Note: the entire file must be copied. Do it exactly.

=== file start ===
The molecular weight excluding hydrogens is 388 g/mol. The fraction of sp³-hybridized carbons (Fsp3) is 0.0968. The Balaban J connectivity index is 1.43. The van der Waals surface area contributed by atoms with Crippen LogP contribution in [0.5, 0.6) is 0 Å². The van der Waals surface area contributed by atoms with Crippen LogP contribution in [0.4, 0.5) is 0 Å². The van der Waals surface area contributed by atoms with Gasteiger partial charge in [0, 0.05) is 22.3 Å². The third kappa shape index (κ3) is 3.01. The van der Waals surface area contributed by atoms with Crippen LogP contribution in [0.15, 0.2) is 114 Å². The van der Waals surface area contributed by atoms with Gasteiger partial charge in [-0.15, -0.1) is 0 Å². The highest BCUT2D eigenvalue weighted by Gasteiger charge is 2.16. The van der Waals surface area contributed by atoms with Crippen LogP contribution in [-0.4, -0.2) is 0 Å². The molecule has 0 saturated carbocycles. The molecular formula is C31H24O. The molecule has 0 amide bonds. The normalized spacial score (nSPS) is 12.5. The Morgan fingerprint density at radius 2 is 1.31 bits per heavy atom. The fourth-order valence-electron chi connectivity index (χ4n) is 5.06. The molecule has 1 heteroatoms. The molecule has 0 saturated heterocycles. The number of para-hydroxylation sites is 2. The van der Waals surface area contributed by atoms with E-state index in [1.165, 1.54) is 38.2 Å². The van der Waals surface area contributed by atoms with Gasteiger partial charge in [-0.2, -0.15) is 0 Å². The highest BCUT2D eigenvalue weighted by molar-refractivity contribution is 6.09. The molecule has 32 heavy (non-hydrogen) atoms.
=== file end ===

The molecular weight excluding hydrogens is 388 g/mol. The fraction of sp³-hybridized carbons (Fsp3) is 0.0968. The Balaban J connectivity index is 1.43. The van der Waals surface area contributed by atoms with Crippen LogP contribution in [0.5, 0.6) is 0 Å². The van der Waals surface area contributed by atoms with Crippen LogP contribution in [0.4, 0.5) is 0 Å². The van der Waals surface area contributed by atoms with Gasteiger partial charge in [0, 0.05) is 22.3 Å². The third kappa shape index (κ3) is 3.01. The van der Waals surface area contributed by atoms with Crippen LogP contribution in [0.15, 0.2) is 114 Å². The van der Waals surface area contributed by atoms with Gasteiger partial charge in [-0.15, -0.1) is 0 Å². The highest BCUT2D eigenvalue weighted by Gasteiger charge is 2.16. The van der Waals surface area contributed by atoms with Crippen LogP contribution in [-0.4, -0.2) is 0 Å². The molecule has 0 saturated carbocycles. The molecular formula is C31H24O. The molecule has 0 amide bonds. The normalized spacial score (nSPS) is 12.5. The Morgan fingerprint density at radius 2 is 1.31 bits per heavy atom. The fourth-order valence-electron chi connectivity index (χ4n) is 5.06. The molecule has 1 heteroatoms. The molecule has 0 saturated heterocycles. The number of para-hydroxylation sites is 2. The van der Waals surface area contributed by atoms with E-state index in [1.165, 1.54) is 38.2 Å². The van der Waals surface area contributed by atoms with Gasteiger partial charge in [-0.2, -0.15) is 0 Å². The highest BCUT2D eigenvalue weighted by molar-refractivity contribution is 6.09. The molecule has 32 heavy (non-hydrogen) atoms.